Oh yes, the music. The original WM is a feast of beguiling traditional and neo-traditional folk that holds together a depiction of another world. It is a truly astonishing use of music which succeeds in creating a different reality. The Wicker Tree? The music is mostly rubbish, and they obviously didn't spend much on it.

They didn't even bother thinking the plot through. At the end we realise that the seed of the captured missionary has succeeded in impregnating the woman who seduced him. So it was only the men who were sterile. Wow, the women could have avoided the considerable trouble of capturing and killing a couple of good looking missionaries and instead simply had a night out at a club in a neighbouring town. Then gone home and lynched the self-confessed Mr Burns character.Yes, he actually compares himself to that archetype of banal evil. Give me strength.


Thursday, 2 May 2013

Review of The Eye With Which the Universe Beholds Itself, by Ian Sales.

http://www.amazon.co.uk/Universe-Beholds-Itself-Quartet-ebook/dp/B00B2KI5QI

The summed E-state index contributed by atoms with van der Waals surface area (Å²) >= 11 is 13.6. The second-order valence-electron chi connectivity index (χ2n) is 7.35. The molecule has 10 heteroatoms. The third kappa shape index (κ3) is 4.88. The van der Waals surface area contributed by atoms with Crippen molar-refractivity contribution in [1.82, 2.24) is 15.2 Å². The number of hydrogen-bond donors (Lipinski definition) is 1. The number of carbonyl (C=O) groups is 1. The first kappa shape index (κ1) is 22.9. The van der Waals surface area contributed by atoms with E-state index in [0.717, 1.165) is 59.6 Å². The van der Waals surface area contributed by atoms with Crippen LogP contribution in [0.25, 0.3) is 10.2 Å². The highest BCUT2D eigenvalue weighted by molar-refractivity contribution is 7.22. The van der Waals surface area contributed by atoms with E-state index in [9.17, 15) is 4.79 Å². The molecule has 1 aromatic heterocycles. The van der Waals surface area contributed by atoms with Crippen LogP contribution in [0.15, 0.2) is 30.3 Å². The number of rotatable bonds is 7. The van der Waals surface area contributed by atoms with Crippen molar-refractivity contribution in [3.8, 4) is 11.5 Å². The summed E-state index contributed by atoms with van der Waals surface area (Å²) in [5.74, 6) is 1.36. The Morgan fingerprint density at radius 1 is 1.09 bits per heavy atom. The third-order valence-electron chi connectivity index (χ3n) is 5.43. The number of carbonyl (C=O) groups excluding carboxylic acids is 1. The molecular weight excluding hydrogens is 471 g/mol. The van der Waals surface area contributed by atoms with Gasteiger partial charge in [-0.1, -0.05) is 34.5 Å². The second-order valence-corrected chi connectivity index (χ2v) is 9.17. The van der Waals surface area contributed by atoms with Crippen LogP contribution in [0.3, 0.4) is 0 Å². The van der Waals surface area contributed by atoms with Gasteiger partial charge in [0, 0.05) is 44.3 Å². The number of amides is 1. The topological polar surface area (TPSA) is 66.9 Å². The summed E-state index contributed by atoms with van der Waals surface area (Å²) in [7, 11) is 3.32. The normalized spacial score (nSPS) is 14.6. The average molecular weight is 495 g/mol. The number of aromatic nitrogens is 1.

Book 2 of Sales's Apollo Quartet.

In another parallel universe, the space programme kept going. Via the chance discovery of an alien artefact on Mars, mankind is given the key to interstellar travel. A colony is set up on an exo-planet named Earth Two.

Elliott is a veteran spaceman, the only human ever to have gone to Mars and to have seen the alien disc in place. He is selected, via a labyrinth of government secrecy, to join a mission to Earth Two when the colony has a serious problem.

We are still in the same world as the first book, Adrift in the Sea of Rains (see my review at http://chaotopia-dave.blogspot.co.uk/2013/01/review-of-adrift-on-sea-of-rains-by-ian.html ), and indeed still in the same time-frame. But a secret has been kept: only one man has ever seen the only known evidence of alien life.

From the opening lines, Sales sets up the protagonist's driving motivations. He is leaving a loving wife for... what?:
'This time, when he returns home he knows she will have left him for good.'